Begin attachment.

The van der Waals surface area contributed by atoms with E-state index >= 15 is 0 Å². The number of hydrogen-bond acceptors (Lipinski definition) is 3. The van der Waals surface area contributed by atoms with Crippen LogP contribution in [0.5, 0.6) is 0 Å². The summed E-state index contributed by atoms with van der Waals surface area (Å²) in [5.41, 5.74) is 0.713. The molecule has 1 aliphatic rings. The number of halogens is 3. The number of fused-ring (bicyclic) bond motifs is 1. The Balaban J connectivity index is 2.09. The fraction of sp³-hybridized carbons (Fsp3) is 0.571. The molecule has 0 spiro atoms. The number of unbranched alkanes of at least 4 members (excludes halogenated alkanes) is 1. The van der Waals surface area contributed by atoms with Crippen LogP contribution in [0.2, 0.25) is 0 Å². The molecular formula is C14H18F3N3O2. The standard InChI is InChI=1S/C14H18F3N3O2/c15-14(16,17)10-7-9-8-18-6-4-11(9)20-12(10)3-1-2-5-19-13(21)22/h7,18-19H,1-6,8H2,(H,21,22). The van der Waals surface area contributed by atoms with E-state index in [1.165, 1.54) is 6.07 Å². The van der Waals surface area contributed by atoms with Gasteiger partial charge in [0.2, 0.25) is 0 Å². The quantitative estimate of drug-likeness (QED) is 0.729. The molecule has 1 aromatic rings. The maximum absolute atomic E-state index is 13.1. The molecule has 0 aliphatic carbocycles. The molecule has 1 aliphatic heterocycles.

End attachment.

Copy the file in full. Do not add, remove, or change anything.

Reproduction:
The van der Waals surface area contributed by atoms with E-state index >= 15 is 0 Å². The number of hydrogen-bond acceptors (Lipinski definition) is 3. The van der Waals surface area contributed by atoms with Crippen LogP contribution in [0.5, 0.6) is 0 Å². The summed E-state index contributed by atoms with van der Waals surface area (Å²) in [5.41, 5.74) is 0.713. The molecule has 1 aliphatic rings. The number of halogens is 3. The number of fused-ring (bicyclic) bond motifs is 1. The Balaban J connectivity index is 2.09. The fraction of sp³-hybridized carbons (Fsp3) is 0.571. The molecule has 0 spiro atoms. The number of unbranched alkanes of at least 4 members (excludes halogenated alkanes) is 1. The van der Waals surface area contributed by atoms with Crippen LogP contribution in [0.2, 0.25) is 0 Å². The molecular formula is C14H18F3N3O2. The standard InChI is InChI=1S/C14H18F3N3O2/c15-14(16,17)10-7-9-8-18-6-4-11(9)20-12(10)3-1-2-5-19-13(21)22/h7,18-19H,1-6,8H2,(H,21,22). The van der Waals surface area contributed by atoms with E-state index in [1.165, 1.54) is 6.07 Å². The van der Waals surface area contributed by atoms with Gasteiger partial charge in [0.2, 0.25) is 0 Å². The quantitative estimate of drug-likeness (QED) is 0.729. The molecule has 1 aromatic rings. The maximum absolute atomic E-state index is 13.1. The molecule has 0 aliphatic carbocycles. The molecule has 1 aliphatic heterocycles.